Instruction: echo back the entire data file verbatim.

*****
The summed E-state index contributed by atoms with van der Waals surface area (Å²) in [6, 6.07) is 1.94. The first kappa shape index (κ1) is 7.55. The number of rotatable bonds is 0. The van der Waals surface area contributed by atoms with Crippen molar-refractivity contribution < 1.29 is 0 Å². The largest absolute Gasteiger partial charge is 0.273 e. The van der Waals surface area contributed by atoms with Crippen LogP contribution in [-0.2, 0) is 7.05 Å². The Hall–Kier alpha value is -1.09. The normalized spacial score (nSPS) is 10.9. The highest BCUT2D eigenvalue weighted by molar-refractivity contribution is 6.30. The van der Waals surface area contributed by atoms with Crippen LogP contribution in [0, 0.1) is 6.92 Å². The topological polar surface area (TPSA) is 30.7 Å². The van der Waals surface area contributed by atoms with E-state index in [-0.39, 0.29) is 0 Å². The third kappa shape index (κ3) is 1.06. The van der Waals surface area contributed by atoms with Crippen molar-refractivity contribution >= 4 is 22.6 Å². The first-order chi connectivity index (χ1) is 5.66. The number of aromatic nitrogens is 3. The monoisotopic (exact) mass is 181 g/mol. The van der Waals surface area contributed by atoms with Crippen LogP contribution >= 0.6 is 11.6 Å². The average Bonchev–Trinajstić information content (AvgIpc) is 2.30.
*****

The summed E-state index contributed by atoms with van der Waals surface area (Å²) in [6, 6.07) is 1.94. The first kappa shape index (κ1) is 7.55. The number of rotatable bonds is 0. The van der Waals surface area contributed by atoms with Crippen molar-refractivity contribution < 1.29 is 0 Å². The largest absolute Gasteiger partial charge is 0.273 e. The van der Waals surface area contributed by atoms with Crippen LogP contribution in [-0.2, 0) is 7.05 Å². The Hall–Kier alpha value is -1.09. The normalized spacial score (nSPS) is 10.9. The highest BCUT2D eigenvalue weighted by molar-refractivity contribution is 6.30. The van der Waals surface area contributed by atoms with Crippen LogP contribution in [0, 0.1) is 6.92 Å². The topological polar surface area (TPSA) is 30.7 Å². The van der Waals surface area contributed by atoms with E-state index in [-0.39, 0.29) is 0 Å². The third kappa shape index (κ3) is 1.06. The van der Waals surface area contributed by atoms with Crippen molar-refractivity contribution >= 4 is 22.6 Å². The first-order chi connectivity index (χ1) is 5.66. The number of aromatic nitrogens is 3. The monoisotopic (exact) mass is 181 g/mol. The van der Waals surface area contributed by atoms with Crippen LogP contribution >= 0.6 is 11.6 Å². The average Bonchev–Trinajstić information content (AvgIpc) is 2.30.